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Metabolic mediators of the effects of body-mass index, overweight, and obesity on coronary heart disease and stroke: a pooled analysis of 97 prospective cohorts with 1·8 million participants.

Abstract

BACKGROUND

Body-mass index (BMI) and diabetes have increased worldwide, whereas global average blood pressure and cholesterol have decreased or remained unchanged in the past three decades. We quantified how much of the effects of BMI on coronary heart disease and stroke are mediated through blood pressure, cholesterol, and glucose, and how much is independent of these factors.

METHODS

We pooled data from 97 prospective cohort studies that collectively enrolled 1·8 million participants between 1948 and 2005, and that included 57,161 coronary heart disease and 31,093 stroke events. For each cohort we excluded participants who were younger than 18 years, had a BMI of lower than 20 kg/m(2), or who had a history of coronary heart disease or stroke. We estimated the hazard ratio (HR) of BMI on coronary heart disease and stroke with and without adjustment for all possible combinations of blood pressure, cholesterol, and glucose. We pooled HRs with a random-effects model and calculated the attenuation of excess risk after adjustment for mediators.

FINDINGS

The HR for each 5 kg/m(2) higher BMI was 1·27 (95% CI 1·23-1·31) for coronary heart disease and 1·18 (1·14-1·22) for stroke after adjustment for confounders. Additional adjustment for the three metabolic risk factors reduced the HRs to 1·15 (1·12-1·18) for coronary heart disease and 1·04 (1·01-1·08) for stroke, suggesting that 46% (95% CI 42-50) of the excess risk of BMI for coronary heart disease and 76% (65-91) for stroke is mediated by these factors. Blood pressure was the most important mediator, accounting for 31% (28-35) of the excess risk for coronary heart disease and 65% (56-75) for stroke. The percentage excess risks mediated by these three mediators did not differ significantly between Asian and western cohorts (North America, western Europe, Australia, and New Zealand). Both overweight (BMI ≥25 to <30 kg/m(2)) and obesity (BMI ≥30 kg/m(2)) were associated with a significantly increased risk of coronary heart disease and stroke, compared with normal weight (BMI ≥20 to <25 kg/m(2)), with 50% (44-58) of the excess risk of overweight and 44% (41-48) of the excess risk of obesity for coronary heart disease mediated by the selected three mediators. The percentages for stroke were 98% (69-155) for overweight and 69% (64-77) for obesity.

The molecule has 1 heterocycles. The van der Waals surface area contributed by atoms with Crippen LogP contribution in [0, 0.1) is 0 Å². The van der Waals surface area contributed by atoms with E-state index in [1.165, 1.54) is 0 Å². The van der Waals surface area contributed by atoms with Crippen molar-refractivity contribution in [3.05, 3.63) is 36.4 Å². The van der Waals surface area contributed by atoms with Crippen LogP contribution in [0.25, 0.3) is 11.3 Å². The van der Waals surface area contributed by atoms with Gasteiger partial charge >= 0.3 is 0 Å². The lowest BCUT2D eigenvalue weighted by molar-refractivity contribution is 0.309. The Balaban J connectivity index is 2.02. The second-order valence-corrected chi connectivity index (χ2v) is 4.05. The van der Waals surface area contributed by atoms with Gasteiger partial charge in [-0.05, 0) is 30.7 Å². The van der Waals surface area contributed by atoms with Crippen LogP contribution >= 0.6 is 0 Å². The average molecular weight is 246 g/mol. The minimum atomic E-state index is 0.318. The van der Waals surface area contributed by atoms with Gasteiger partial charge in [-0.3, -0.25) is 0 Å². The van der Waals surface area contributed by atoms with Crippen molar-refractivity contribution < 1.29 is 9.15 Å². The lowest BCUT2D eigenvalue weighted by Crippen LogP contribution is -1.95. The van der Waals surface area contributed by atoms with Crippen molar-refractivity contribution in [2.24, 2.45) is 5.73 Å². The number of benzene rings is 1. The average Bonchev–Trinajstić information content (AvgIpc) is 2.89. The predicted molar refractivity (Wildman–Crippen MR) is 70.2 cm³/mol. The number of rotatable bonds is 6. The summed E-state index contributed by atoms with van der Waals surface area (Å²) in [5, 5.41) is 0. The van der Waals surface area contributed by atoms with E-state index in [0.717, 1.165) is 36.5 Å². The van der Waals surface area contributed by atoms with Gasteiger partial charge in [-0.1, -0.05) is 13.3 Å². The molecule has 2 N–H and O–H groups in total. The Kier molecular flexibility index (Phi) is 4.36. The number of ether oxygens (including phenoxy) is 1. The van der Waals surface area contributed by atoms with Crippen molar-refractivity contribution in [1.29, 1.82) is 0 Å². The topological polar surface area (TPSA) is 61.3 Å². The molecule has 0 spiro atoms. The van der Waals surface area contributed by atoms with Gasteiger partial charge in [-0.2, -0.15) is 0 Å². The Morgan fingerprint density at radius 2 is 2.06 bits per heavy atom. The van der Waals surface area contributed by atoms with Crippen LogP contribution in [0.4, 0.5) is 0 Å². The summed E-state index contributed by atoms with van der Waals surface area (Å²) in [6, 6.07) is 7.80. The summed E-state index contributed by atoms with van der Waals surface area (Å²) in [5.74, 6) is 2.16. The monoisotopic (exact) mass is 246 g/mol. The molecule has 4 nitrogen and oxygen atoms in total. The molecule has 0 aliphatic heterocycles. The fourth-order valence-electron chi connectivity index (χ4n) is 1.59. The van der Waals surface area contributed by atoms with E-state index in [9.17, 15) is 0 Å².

INTERPRETATION

Interventions that reduce high blood pressure, cholesterol, and glucose might address about half of excess risk of coronary heart disease and three-quarters of excess risk of stroke associated with high BMI. Maintenance of optimum bodyweight is needed for the full benefits.

FUNDING

US National Institute of Health, UK Medical Research Council, National Institute for Health Research Comprehensive Biomedical Research Centre at Imperial College Healthcare NHS Trust, Lown Scholars in Residence Program on cardiovascular disease prevention, and Harvard Global Health Institute Doctoral Research Grant.

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    Source

    Lancet (London, England) 383:9921 2014 Mar 15 pg 970-83

    MeSH

    Biomarkers
    Blood Glucose
    Blood Pressure
    Body Mass Index
    Cholesterol
    Coronary Disease
    Humans
    Obesity
    Overweight
    Risk Factors
    Stroke

    Pub Type(s)

    Journal Article
    Meta-Analysis
    Research Support, N.I.H., Extramural
    Research Support, Non-U.S. Gov't

    Language

    eng

    PubMed ID

    24269108

    Citation

    Global Burden of Metabolic Risk Factors for Chronic Diseases Collaboration (BMI Mediated Effects), et al. "Metabolic Mediators of the Effects of Body-mass Index, Overweight, and Obesity On Coronary Heart Disease and Stroke: a Pooled Analysis of 97 Prospective Cohorts With 1·8 Million Participants." Lancet (London, England), vol. 383, no. 9921, 2014, pp. 970-83.
    Global Burden of Metabolic Risk Factors for Chronic Diseases Collaboration (BMI Mediated Effects), Lu Y, Hajifathalian K, et al. Metabolic mediators of the effects of body-mass index, overweight, and obesity on coronary heart disease and stroke: a pooled analysis of 97 prospective cohorts with 1·8 million participants. Lancet. 2014;383(9921):970-83.